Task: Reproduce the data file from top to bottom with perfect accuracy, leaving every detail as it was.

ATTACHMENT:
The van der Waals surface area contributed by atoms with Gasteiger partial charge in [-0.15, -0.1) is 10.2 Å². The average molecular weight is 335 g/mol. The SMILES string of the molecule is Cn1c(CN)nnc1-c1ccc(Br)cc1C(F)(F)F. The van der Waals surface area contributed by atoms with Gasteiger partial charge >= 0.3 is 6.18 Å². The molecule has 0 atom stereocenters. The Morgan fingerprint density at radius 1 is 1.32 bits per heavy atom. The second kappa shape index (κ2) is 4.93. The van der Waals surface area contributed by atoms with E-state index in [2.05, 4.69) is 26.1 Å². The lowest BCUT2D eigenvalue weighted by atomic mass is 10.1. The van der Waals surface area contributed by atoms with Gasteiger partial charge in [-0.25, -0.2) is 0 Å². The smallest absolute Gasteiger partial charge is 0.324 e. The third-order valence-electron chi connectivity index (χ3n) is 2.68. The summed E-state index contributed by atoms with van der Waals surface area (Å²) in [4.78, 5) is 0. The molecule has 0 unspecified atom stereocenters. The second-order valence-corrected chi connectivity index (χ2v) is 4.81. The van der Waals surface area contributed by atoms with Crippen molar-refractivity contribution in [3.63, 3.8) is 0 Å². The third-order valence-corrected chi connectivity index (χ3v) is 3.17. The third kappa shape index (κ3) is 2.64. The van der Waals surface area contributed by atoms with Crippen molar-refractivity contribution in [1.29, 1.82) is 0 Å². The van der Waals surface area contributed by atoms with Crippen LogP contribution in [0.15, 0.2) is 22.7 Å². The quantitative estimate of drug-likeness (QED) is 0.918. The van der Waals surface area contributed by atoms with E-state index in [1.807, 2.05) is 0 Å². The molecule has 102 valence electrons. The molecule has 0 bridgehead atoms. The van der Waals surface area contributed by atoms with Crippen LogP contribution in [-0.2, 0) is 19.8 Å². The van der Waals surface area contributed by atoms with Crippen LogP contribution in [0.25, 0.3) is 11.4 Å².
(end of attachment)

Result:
The van der Waals surface area contributed by atoms with Gasteiger partial charge in [-0.15, -0.1) is 10.2 Å². The average molecular weight is 335 g/mol. The SMILES string of the molecule is Cn1c(CN)nnc1-c1ccc(Br)cc1C(F)(F)F. The van der Waals surface area contributed by atoms with Gasteiger partial charge >= 0.3 is 6.18 Å². The molecule has 0 atom stereocenters. The Morgan fingerprint density at radius 1 is 1.32 bits per heavy atom. The second kappa shape index (κ2) is 4.93. The van der Waals surface area contributed by atoms with E-state index in [2.05, 4.69) is 26.1 Å². The lowest BCUT2D eigenvalue weighted by atomic mass is 10.1. The van der Waals surface area contributed by atoms with Gasteiger partial charge in [-0.25, -0.2) is 0 Å². The smallest absolute Gasteiger partial charge is 0.324 e. The third-order valence-electron chi connectivity index (χ3n) is 2.68. The summed E-state index contributed by atoms with van der Waals surface area (Å²) in [4.78, 5) is 0. The molecule has 0 unspecified atom stereocenters. The second-order valence-corrected chi connectivity index (χ2v) is 4.81. The van der Waals surface area contributed by atoms with Crippen molar-refractivity contribution in [3.63, 3.8) is 0 Å². The third-order valence-corrected chi connectivity index (χ3v) is 3.17. The third kappa shape index (κ3) is 2.64. The van der Waals surface area contributed by atoms with Crippen molar-refractivity contribution in [1.29, 1.82) is 0 Å². The van der Waals surface area contributed by atoms with Crippen LogP contribution in [0.15, 0.2) is 22.7 Å². The quantitative estimate of drug-likeness (QED) is 0.918. The van der Waals surface area contributed by atoms with E-state index in [1.807, 2.05) is 0 Å². The molecule has 102 valence electrons. The molecule has 0 bridgehead atoms. The van der Waals surface area contributed by atoms with Crippen LogP contribution in [-0.2, 0) is 19.8 Å². The van der Waals surface area contributed by atoms with Crippen LogP contribution in [0.25, 0.3) is 11.4 Å².